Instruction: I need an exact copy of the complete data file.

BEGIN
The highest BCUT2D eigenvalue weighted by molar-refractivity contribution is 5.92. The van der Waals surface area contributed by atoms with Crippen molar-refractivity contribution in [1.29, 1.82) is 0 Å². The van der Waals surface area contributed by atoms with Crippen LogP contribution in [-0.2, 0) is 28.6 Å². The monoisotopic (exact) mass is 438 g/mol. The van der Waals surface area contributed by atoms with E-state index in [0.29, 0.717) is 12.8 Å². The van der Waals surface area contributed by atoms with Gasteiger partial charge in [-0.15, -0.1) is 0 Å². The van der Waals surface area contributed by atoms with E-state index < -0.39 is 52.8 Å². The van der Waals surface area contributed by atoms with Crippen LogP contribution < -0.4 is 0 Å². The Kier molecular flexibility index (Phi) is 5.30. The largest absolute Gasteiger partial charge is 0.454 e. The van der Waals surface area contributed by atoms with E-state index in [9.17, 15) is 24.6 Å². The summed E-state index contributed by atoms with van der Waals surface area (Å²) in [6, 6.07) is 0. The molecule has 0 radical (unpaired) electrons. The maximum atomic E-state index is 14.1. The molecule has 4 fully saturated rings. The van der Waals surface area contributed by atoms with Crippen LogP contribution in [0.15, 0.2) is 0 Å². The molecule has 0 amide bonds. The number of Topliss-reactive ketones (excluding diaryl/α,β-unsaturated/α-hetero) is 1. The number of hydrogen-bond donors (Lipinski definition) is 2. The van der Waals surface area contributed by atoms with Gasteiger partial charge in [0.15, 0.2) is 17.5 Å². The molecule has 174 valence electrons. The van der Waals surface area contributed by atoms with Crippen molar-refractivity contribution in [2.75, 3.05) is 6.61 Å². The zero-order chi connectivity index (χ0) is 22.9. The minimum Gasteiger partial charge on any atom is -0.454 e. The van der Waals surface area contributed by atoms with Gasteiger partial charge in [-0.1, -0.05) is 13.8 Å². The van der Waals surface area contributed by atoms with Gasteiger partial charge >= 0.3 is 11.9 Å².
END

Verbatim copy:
The highest BCUT2D eigenvalue weighted by molar-refractivity contribution is 5.92. The van der Waals surface area contributed by atoms with Crippen molar-refractivity contribution in [1.29, 1.82) is 0 Å². The van der Waals surface area contributed by atoms with Crippen LogP contribution in [-0.2, 0) is 28.6 Å². The monoisotopic (exact) mass is 438 g/mol. The van der Waals surface area contributed by atoms with E-state index in [0.29, 0.717) is 12.8 Å². The van der Waals surface area contributed by atoms with Gasteiger partial charge in [-0.15, -0.1) is 0 Å². The van der Waals surface area contributed by atoms with E-state index < -0.39 is 52.8 Å². The van der Waals surface area contributed by atoms with Crippen LogP contribution < -0.4 is 0 Å². The Kier molecular flexibility index (Phi) is 5.30. The largest absolute Gasteiger partial charge is 0.454 e. The van der Waals surface area contributed by atoms with E-state index in [9.17, 15) is 24.6 Å². The summed E-state index contributed by atoms with van der Waals surface area (Å²) in [6, 6.07) is 0. The molecule has 0 radical (unpaired) electrons. The maximum atomic E-state index is 14.1. The molecule has 4 fully saturated rings. The van der Waals surface area contributed by atoms with Crippen LogP contribution in [0.15, 0.2) is 0 Å². The molecule has 0 amide bonds. The number of Topliss-reactive ketones (excluding diaryl/α,β-unsaturated/α-hetero) is 1. The number of hydrogen-bond donors (Lipinski definition) is 2. The van der Waals surface area contributed by atoms with Gasteiger partial charge in [0.15, 0.2) is 17.5 Å². The molecule has 174 valence electrons. The van der Waals surface area contributed by atoms with Crippen molar-refractivity contribution in [2.75, 3.05) is 6.61 Å². The zero-order chi connectivity index (χ0) is 22.9. The minimum Gasteiger partial charge on any atom is -0.454 e. The van der Waals surface area contributed by atoms with Gasteiger partial charge in [-0.1, -0.05) is 13.8 Å². The van der Waals surface area contributed by atoms with Gasteiger partial charge >= 0.3 is 11.9 Å².